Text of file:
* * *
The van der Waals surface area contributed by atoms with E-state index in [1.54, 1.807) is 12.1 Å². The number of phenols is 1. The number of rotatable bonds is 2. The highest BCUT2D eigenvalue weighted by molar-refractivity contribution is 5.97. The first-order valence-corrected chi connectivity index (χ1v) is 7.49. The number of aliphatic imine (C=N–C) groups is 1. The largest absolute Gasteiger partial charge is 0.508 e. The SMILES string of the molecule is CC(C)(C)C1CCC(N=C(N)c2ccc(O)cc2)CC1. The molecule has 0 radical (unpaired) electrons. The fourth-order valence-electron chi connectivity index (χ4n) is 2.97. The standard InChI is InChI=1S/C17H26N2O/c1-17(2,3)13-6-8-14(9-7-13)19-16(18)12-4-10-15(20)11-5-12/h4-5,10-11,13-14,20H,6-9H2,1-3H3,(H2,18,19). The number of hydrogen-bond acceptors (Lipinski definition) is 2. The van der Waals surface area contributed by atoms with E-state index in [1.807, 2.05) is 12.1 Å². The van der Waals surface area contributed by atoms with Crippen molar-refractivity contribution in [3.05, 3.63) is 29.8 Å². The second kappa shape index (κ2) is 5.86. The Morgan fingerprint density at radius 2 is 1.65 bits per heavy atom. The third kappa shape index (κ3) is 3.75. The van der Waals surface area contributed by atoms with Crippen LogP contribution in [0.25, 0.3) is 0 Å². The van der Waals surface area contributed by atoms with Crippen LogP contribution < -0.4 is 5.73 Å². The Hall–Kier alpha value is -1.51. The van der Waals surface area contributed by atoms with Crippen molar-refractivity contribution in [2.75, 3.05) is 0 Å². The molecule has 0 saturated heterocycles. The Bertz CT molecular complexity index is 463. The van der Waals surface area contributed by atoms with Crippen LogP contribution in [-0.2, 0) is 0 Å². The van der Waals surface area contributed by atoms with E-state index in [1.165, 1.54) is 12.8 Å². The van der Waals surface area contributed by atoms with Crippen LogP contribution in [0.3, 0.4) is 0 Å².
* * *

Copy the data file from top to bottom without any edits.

The van der Waals surface area contributed by atoms with E-state index in [1.54, 1.807) is 12.1 Å². The number of phenols is 1. The number of rotatable bonds is 2. The highest BCUT2D eigenvalue weighted by molar-refractivity contribution is 5.97. The first-order valence-corrected chi connectivity index (χ1v) is 7.49. The number of aliphatic imine (C=N–C) groups is 1. The largest absolute Gasteiger partial charge is 0.508 e. The SMILES string of the molecule is CC(C)(C)C1CCC(N=C(N)c2ccc(O)cc2)CC1. The molecule has 0 radical (unpaired) electrons. The fourth-order valence-electron chi connectivity index (χ4n) is 2.97. The standard InChI is InChI=1S/C17H26N2O/c1-17(2,3)13-6-8-14(9-7-13)19-16(18)12-4-10-15(20)11-5-12/h4-5,10-11,13-14,20H,6-9H2,1-3H3,(H2,18,19). The number of hydrogen-bond acceptors (Lipinski definition) is 2. The van der Waals surface area contributed by atoms with E-state index in [1.807, 2.05) is 12.1 Å². The van der Waals surface area contributed by atoms with Crippen molar-refractivity contribution in [3.05, 3.63) is 29.8 Å². The second kappa shape index (κ2) is 5.86. The Morgan fingerprint density at radius 2 is 1.65 bits per heavy atom. The third kappa shape index (κ3) is 3.75. The van der Waals surface area contributed by atoms with Crippen LogP contribution in [0.25, 0.3) is 0 Å². The van der Waals surface area contributed by atoms with Crippen LogP contribution < -0.4 is 5.73 Å². The Hall–Kier alpha value is -1.51. The van der Waals surface area contributed by atoms with Crippen molar-refractivity contribution in [2.75, 3.05) is 0 Å². The molecule has 0 saturated heterocycles. The Bertz CT molecular complexity index is 463. The van der Waals surface area contributed by atoms with Crippen LogP contribution in [-0.2, 0) is 0 Å². The van der Waals surface area contributed by atoms with E-state index in [1.165, 1.54) is 12.8 Å². The van der Waals surface area contributed by atoms with Crippen LogP contribution in [0.3, 0.4) is 0 Å².